Guggenheim and Singapore fund make move to buy Eastdil: report

Wells Fargo bought firm for $150M in 1999

Mar.March 29, 2019 11:34 AM
Eastdil Secured CEO Roy March and Guggenheim president Jerry Miller

Eastdil Secured CEO Roy March and Guggenheim president Jerry Miller (Credit: Miller via Guggenheim and March by Marc Scrivo)

A partnership between Guggenheim Investments and Singapore sovereign-wealth fund Temasek Holdings is in advanced talks to buy Eastdil Secured from Wells Fargo, according to the Wall Street Journal.

As part of the deal, Eastdil CEO Roy March and senior management would take an ownership stake in the commercial brokerage, according to the Journal. Eastdil was long the leader in the New York investment-sales market, but has struggled over the past two years after losing key players. It took third spot in The Real Deal’s most recent ranking of top investment-sales firms in New York, brokering about $5.9 billion worth of deals. It had taken the top spot for seven years in a row between 2010 and 2016, but ceded the crown to Cushman & Wakefield after Cushman bagged Eastdil’s top dealmaking duo, Doug Harmon and Adam Spies.

Wells Fargo bought Eastdil for about $150 million in 1999, and started looking around for buyers last year. Rather than shopping the firm around to bigger commercial brokerages such as JLL and Cushman & Wakefield, the bank had been turning to private-equity firms.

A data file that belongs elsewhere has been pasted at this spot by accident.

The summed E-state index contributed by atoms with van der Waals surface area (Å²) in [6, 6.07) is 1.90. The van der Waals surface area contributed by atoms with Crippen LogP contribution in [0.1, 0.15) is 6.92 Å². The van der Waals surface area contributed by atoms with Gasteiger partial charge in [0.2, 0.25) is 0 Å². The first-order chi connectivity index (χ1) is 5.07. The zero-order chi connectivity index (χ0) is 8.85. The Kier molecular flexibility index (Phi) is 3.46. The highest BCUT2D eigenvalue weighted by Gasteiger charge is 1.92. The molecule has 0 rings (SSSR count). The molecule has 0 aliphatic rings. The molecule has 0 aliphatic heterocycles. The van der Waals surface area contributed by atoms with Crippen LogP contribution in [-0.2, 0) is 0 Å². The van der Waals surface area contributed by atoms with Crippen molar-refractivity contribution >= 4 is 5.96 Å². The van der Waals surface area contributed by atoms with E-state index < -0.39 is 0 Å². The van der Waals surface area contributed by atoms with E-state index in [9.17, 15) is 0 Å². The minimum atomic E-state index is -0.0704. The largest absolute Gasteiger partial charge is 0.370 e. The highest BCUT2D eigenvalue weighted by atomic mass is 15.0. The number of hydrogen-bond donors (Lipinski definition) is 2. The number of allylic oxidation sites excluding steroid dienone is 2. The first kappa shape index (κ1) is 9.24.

Guggenheim Investments is the money-management arm of Guggenheim Partners, a global investment firm with over $300 billion in assets under management. Temasek controls the likes of Singapore Airlines, and estimates its global portfolio to be worth over $200 billion. The Journal reported that a deal, if completed, would mark Temasek’s first direct investment in a U.S. brokerage. It would also bolster Eastdil’s plan for an Asia expansion, and free it from the regulatory hurdles of being tied to a U.S. bank.

The discussions come as the commercial-brokerage world is experiencing a period of major consolidation and some of the bigger players have gone public. This month, JLL paid $2 billion for rival HFF; last year, Newmark Knight Frank closed on its acquisition of retail-focused RKF;  and both Cushman and Newmark went public last year. [WSJ]Hiten Samtani

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